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Cauliflower Cake

January 19, 2011


Lately is seems like vegetarianism is gaining a much more respected name rather than just looked down upon as mere “rabbit food”.  When films such as Food Inc. exposed the dirty side of the meat and animal industry, many began to have second thoughts about that elusively sourced meat in the grocery store.  Also, scientific research is starting to present facts that a reduction of meat in the diet is actually quite good for you.  And finally with well respected chefs like Yotam Ottolenghi and blogger of 101cookbooks Heidi Swanson promoting gourmet vegetarian cuisine that’s a far cry from carrot sticks, it seems much more feasible to enjoy a filling a substantial meal without meat.

So what is this all leading up to?  Well one term is flexitarianism, a word for people who don’t want to completely give up wonderful meat for the rest of their lives but are also willing to reduce the amount they eat whether for ethical concerns, to do more good for the environment (like only eating meat that is locally and sustainably sourced), or simply to add an element of healthy eating to their lifestyle.  It’s a key concept to Michelle Obama’s national plan to promote healthy eating and a part of Mario Batali’s correspondence with the concept of Meatless Mondays.  He is so devoted to this idea that he makes the menus in his restaurants completely vegetarian on Mondays.

So I figured, why not get in on this game too.  I certainly adore all things vegetable and I even had the opportunity to visit many wonderful vegetarian restaurants in London including Ottolenghi’s own self-named cafes featuring his mouthwatering array of gourmet salads.  They were so delicious and innovative that I couldn’t help from buying his amazing cookbook Plenty too.  So to start off a hopefully regular tradition, I created my first meatless Monday meal, compliments of Ottolenghi’s genius.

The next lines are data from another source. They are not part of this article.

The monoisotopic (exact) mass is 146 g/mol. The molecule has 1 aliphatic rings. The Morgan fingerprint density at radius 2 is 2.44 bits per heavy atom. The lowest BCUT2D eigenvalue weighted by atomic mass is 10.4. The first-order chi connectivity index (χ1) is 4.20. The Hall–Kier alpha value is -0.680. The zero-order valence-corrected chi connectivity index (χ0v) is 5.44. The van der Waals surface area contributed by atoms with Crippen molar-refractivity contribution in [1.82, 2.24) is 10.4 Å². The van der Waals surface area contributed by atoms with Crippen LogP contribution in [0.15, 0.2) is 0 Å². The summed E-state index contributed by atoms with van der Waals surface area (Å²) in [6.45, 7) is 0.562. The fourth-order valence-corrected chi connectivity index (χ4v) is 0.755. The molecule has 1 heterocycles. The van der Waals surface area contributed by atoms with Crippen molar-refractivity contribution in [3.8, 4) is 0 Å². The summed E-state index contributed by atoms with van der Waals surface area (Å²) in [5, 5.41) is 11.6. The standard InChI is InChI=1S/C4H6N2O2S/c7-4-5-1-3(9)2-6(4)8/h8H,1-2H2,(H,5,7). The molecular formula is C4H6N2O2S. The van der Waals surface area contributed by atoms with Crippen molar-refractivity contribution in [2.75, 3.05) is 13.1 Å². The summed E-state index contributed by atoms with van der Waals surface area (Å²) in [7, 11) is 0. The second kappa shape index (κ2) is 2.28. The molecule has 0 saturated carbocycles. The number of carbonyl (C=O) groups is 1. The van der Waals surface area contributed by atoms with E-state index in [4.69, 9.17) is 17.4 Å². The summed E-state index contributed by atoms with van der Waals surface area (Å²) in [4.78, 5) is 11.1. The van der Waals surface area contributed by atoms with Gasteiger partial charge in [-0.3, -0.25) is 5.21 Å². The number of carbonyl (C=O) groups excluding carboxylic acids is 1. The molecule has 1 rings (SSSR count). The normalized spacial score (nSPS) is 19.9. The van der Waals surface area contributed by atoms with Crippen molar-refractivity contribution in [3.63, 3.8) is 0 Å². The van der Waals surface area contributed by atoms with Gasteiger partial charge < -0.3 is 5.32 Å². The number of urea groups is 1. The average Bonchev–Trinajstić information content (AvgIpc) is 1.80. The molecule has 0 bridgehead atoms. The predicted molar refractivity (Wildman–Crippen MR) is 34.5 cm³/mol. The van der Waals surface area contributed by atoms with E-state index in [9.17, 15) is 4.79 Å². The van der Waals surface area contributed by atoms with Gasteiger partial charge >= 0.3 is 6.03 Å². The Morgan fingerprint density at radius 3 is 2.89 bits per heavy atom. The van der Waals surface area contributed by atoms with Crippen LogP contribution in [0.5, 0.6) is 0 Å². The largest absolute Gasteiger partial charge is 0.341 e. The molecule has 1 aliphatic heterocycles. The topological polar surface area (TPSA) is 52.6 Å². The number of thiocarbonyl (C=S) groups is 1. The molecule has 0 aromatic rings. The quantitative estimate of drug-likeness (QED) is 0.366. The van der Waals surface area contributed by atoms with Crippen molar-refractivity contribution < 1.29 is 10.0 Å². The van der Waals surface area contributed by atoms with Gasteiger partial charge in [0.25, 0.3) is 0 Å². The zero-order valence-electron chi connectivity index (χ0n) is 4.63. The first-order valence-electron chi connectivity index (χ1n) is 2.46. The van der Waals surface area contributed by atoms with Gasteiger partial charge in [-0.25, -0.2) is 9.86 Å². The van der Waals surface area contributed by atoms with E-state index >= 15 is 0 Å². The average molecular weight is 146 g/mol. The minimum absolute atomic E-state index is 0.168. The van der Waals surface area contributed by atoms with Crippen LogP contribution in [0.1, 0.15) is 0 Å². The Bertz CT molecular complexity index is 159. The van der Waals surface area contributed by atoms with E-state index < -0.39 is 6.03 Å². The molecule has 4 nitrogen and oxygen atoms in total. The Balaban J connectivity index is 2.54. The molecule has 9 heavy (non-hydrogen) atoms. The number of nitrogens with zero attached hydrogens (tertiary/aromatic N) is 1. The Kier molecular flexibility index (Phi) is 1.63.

I got the recipe from his column in The Guardian called the New Vegetarian.  Because his Mediterranean background inspires much of his food, quite a few of his recipes have obscure foreign ingredients, but after some perusing, I found one for a delicious looking and simple cauliflower cake.  The title itself was a bit off-putting at first but after a read-through of the ingredients, I found that the combination of cauliflower, egg, and parmesan sounded quite pleasing and I really liked the idea of taking concepts in baking and applying them to a savory dish.  Funnily enough, I recalled seeing something similar in Smitten Kitchen, and found that she had made the same thing, with tasty results.  So after a read-through of her adjustments and process changes, I made the dish, with some slight adaptations, and ended up with a really good meal.

This is something that would be really appropriate as a brunch dish but is substantial and filling enough for dinner.  It’s really nice and salty from the cheese and the edges are deliciously crusty and nutty from the seeds so I think that it would go great with a mild salad or some fresh tropical fruit to balance the flavor.  I made it in a spring form pan just to make my life easier but if properly greased, could be made in a regular cake pan.  I also made the mistake of using large eggs, rather the medium ones that Ottolenghi called for, so I ended up with a bit more batter and a thicker cake, and had to increase my baking time by about fifteen minutes.  Next time though, to keep with the original baking time, I’ll just reduce the number of large eggs.